When people fall for the fallacy of composition, for that is what this business is called, they usually do it because of the work of the Mad Addler. When captured and safely contained behind glass, a single Mad Addler looks like a large-eyed, barb-quilled hedgehog. But in the wild, they travel in small packs and hide their vile scent with a wide variety of aromatic flowers and spices pierced on their quills. While each flower is harmless and even attractive, a hunting pack of Mad Addlers will stack themselves up in combinations that give off such heady and mind-altering aromas that their victims can be easily controlled (or devoured) by what appears to be nothing more than a teetering eight-eyed stack of flowers. Under the Mad Addler’s influence, a physician may decide that a human infant is nothing more than cells because that is what the poor baby is made of, a despairing philosopher may claim that man is merely water, and an astronomer may assert that a star is nothing more than burning gas (when we all know that it is more truly angelic). But the reverse falsehood can be embraced as well—a thing can be condemned as dangerous because it has dangerous components, when the whole is something quite helpful.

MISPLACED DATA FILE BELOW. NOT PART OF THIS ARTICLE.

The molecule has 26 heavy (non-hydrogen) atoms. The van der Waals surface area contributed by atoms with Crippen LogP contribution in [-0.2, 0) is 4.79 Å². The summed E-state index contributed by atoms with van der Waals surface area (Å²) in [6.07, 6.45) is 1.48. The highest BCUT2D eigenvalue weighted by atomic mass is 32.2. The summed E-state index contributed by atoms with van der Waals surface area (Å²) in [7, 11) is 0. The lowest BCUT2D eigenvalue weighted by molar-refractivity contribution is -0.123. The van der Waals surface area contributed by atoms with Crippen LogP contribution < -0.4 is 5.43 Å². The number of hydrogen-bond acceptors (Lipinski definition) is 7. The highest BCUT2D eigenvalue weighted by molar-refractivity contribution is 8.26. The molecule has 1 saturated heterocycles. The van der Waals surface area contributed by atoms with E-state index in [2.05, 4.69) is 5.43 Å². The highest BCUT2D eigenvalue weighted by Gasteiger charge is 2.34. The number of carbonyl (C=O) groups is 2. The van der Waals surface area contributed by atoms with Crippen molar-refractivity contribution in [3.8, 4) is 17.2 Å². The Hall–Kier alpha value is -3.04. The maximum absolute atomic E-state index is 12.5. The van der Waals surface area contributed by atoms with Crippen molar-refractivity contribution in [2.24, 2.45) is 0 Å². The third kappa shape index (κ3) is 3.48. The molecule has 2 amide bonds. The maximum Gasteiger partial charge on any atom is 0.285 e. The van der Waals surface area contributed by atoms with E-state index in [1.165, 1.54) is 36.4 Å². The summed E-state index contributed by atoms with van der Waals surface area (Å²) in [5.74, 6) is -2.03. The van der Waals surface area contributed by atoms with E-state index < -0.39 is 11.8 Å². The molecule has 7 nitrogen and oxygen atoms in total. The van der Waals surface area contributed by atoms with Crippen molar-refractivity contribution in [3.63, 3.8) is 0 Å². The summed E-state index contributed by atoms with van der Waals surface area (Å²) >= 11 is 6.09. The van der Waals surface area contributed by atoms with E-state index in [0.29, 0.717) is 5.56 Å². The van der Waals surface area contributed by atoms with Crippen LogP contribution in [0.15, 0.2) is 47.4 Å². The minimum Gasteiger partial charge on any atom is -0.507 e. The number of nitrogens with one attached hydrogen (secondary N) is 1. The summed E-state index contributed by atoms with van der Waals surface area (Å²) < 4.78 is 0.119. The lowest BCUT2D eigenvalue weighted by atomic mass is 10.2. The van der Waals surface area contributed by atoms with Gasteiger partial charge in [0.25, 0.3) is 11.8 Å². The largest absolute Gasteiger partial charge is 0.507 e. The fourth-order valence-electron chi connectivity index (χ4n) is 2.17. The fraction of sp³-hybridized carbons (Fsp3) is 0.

Most importantly, no matter how much you may enjoy flowers, if you come upon a powerfully smelling stack of blooms constructed around the occasional pair of blinking eyes, flee immediately before madness ensues. Or resort to a shotgun (pp. 113-115).
Each “story” is followed by three discussion questions and seven exercises. The discussion questions are designed to help clarify the student’s understanding of the fallacy. For example, the second discussion question regarding the fallacy of Composition asks, “What is ‘ambiguous’ about Mad Addlers? When do the properties of the parts add up to the properties of the whole, in actuality? Give your own example of this happening?” (p 117).